If you relapse - it doesn't have to be a catastrophe

If the worst happens, and you drink again - don't just give up and carry on drinking, try to put things back on track as quickly as you can.

This is a tricky section to write. I'm about to suggest what to do if you start drinking again. I'm going to encourage you to put things straight, to learn something from it, not to beat yourself up about it, and to look ahead with hope. The worry is that, if you haven't relapsed, you'll think "Aha! He's saying that a relapse doesn't matter, that I can have a drink and be alright - I'll just have one drink as a treat - it won't matter!" No, no, no, no. No. You're still allowing yourself to think like a sneaky drinker. I'm not giving you permission to drink. Stop it. Read ahead, if you're doing well, with the caveat that it's not OK to drink again.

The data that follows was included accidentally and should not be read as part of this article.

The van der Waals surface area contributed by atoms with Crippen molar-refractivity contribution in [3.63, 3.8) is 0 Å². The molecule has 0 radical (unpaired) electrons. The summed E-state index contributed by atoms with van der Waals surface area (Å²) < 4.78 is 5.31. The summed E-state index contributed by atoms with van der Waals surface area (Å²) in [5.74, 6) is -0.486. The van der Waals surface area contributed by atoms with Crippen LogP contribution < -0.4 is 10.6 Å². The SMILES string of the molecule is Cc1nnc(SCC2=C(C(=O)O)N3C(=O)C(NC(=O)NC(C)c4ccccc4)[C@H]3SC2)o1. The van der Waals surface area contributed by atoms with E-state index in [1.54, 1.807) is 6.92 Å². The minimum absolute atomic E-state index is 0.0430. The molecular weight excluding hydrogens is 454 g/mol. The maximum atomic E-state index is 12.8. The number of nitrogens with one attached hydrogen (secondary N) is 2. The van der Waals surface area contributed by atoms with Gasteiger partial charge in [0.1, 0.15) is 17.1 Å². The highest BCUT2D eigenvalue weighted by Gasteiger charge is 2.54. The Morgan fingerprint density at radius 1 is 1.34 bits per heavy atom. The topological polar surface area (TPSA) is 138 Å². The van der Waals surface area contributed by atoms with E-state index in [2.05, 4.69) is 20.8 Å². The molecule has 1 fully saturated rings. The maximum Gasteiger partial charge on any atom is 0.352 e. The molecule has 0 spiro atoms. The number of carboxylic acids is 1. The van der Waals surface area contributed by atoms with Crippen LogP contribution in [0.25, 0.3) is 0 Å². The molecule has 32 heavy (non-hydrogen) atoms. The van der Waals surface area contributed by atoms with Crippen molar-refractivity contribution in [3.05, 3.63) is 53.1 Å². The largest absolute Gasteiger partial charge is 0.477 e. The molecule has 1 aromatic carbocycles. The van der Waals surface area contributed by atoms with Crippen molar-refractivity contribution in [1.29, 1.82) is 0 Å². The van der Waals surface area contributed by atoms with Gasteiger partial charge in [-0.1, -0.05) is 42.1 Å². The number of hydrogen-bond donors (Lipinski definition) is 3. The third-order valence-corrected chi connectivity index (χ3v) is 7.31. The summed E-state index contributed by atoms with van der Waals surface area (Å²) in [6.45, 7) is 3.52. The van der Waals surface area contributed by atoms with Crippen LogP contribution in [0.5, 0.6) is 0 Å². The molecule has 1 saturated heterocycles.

First of all, let's be realistic. Real change is difficult. It's hard for any of us to make significant voluntary changes to our life. It's seldom a quick, easy transformation. It's more likely that any of us embarking on anything difficult in our lives will go two steps forward, one step back. Don't be too disappointed or frustrated if you don't succeed immediately. Don't be put off trying to get to where you want to be. So if the worst happens, and you drink again - don' give up and carry on drinking, try to put things back on track as soon as you can. It might help if you try to appreciate the difference between a lapse - a drink or a drinking session that you quickly recover from - and a relapse, where your whole life, and the way you think, completely reverts to how it was before you stopped.